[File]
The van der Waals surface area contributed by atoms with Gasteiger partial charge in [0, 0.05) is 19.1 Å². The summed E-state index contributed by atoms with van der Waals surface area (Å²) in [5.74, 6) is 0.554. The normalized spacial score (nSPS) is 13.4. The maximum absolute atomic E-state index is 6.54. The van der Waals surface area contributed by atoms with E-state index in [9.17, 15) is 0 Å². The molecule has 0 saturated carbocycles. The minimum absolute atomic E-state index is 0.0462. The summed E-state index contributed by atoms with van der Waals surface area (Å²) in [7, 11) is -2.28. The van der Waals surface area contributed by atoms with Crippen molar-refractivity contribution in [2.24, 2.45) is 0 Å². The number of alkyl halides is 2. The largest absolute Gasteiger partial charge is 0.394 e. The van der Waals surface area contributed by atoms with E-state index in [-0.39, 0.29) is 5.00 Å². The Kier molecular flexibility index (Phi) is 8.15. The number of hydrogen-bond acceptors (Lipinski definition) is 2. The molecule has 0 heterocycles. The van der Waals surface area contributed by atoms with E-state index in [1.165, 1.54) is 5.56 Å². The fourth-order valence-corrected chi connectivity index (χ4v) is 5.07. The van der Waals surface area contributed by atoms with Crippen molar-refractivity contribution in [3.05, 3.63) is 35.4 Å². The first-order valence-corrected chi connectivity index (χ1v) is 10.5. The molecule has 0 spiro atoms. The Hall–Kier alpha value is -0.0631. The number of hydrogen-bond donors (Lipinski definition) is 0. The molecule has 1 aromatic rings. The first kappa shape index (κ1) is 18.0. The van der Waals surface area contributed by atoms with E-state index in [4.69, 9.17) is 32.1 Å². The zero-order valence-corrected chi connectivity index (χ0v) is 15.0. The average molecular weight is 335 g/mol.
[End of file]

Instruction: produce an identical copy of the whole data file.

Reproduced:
The van der Waals surface area contributed by atoms with Gasteiger partial charge in [0, 0.05) is 19.1 Å². The summed E-state index contributed by atoms with van der Waals surface area (Å²) in [5.74, 6) is 0.554. The normalized spacial score (nSPS) is 13.4. The maximum absolute atomic E-state index is 6.54. The van der Waals surface area contributed by atoms with E-state index in [9.17, 15) is 0 Å². The molecule has 0 saturated carbocycles. The minimum absolute atomic E-state index is 0.0462. The summed E-state index contributed by atoms with van der Waals surface area (Å²) in [7, 11) is -2.28. The van der Waals surface area contributed by atoms with Crippen molar-refractivity contribution in [2.24, 2.45) is 0 Å². The number of alkyl halides is 2. The largest absolute Gasteiger partial charge is 0.394 e. The van der Waals surface area contributed by atoms with E-state index in [-0.39, 0.29) is 5.00 Å². The Kier molecular flexibility index (Phi) is 8.15. The number of hydrogen-bond acceptors (Lipinski definition) is 2. The molecule has 0 heterocycles. The van der Waals surface area contributed by atoms with E-state index in [1.165, 1.54) is 5.56 Å². The fourth-order valence-corrected chi connectivity index (χ4v) is 5.07. The van der Waals surface area contributed by atoms with Crippen molar-refractivity contribution in [3.05, 3.63) is 35.4 Å². The first-order valence-corrected chi connectivity index (χ1v) is 10.5. The molecule has 0 spiro atoms. The Hall–Kier alpha value is -0.0631. The number of hydrogen-bond donors (Lipinski definition) is 0. The molecule has 1 aromatic rings. The first kappa shape index (κ1) is 18.0. The van der Waals surface area contributed by atoms with E-state index in [4.69, 9.17) is 32.1 Å². The zero-order valence-corrected chi connectivity index (χ0v) is 15.0. The average molecular weight is 335 g/mol.